It wasn't for lack of opportunities. My accent here brought quite a bit of female attention. I could have easily picked up a night's worth of fun, but waking to a morning of regret just wasn't worth it. In any case, that wasn't what I wanted – I wanted more. I picked up and left what I had behind, willing to be poor and alone than be false, a slave to momentary desire or someone else's dream. It had become my way of life, my mantra of sorts, apparent in the dilapidated apartment on the northwest edge of the city, its barren décor, and my slipshod appearance. My guitar was my only luxury, a gift given to me in happier times. Perhaps I had taken the idea of the starving artist to extremes; I was no longer sure.

I came to an intersection and glanced at the street signs: Acheron and Dis. I knew this corner well; it had been my office, my first stop to sing for my supper. I set down the case, wincing as my stomach growled. Squatting on my haunches, I twisted the tuning keys on the guitar, bringing the strings into harmony with my need. I stretched my fingers, warming my joints a little before beginning. What should I play first? I suppose it really didn't matter; it wasn't as if someone were counting on a set playlist from the busking bum on the corner. Still, I wanted to brighten the day, chase away the gloom and hunger and poverty that seemed to shroud me. I could be myself and still wear a brave face, couldn't I? I answered my own question and started with a classical Spanish guitar song, one of my favorites.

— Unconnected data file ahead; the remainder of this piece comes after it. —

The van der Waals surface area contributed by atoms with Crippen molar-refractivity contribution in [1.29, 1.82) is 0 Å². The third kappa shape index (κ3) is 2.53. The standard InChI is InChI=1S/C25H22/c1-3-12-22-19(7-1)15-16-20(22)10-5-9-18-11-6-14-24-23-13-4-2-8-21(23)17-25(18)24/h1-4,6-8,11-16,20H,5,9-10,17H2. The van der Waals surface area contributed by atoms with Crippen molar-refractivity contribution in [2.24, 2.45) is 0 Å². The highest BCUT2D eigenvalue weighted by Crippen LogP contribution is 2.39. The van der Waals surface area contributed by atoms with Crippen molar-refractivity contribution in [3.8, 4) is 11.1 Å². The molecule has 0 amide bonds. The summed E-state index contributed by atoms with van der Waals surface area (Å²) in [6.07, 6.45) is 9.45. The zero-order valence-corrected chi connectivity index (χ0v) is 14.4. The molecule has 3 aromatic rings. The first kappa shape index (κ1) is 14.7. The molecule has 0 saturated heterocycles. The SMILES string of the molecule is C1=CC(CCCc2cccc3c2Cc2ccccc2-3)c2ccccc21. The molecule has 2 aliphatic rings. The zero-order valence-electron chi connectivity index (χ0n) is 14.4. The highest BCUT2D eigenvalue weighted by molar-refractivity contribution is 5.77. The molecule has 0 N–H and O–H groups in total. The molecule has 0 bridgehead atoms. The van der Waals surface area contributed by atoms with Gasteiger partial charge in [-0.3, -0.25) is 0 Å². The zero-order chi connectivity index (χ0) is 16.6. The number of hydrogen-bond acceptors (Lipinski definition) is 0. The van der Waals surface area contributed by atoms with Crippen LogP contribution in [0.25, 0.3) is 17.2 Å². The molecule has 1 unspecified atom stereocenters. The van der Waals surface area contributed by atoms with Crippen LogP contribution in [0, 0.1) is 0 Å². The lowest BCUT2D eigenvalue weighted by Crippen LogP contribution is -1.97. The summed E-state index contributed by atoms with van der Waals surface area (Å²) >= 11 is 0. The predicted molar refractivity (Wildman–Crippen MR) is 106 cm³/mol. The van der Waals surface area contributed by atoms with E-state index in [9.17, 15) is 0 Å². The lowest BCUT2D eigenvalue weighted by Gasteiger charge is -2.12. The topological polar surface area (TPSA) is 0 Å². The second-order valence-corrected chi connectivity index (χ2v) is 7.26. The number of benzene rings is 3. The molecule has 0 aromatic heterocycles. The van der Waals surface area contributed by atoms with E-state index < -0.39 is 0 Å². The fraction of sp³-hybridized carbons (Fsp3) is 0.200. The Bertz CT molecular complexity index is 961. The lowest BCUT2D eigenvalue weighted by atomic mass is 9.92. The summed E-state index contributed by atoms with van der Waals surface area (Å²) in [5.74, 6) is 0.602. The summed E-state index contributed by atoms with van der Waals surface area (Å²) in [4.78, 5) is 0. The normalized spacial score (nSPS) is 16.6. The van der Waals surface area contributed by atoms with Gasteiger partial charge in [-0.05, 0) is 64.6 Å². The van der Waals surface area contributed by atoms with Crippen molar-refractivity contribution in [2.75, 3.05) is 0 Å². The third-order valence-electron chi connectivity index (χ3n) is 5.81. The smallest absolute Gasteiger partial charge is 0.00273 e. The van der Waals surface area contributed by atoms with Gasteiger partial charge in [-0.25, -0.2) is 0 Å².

As the guitar sounded, the melody in my head raged, more insistent, demanding a voice and air to sing. I struggled to keep the two separate, missing a note here and there and hoping no one would notice. The thump of the Spanish music became a throbbing as the song pressed on in my head. The war between the two musical pieces in my head was disorienting and confusing, transporting me away from the reality where I stood. A coin here and there fell into the open case, and I was grateful for the sound.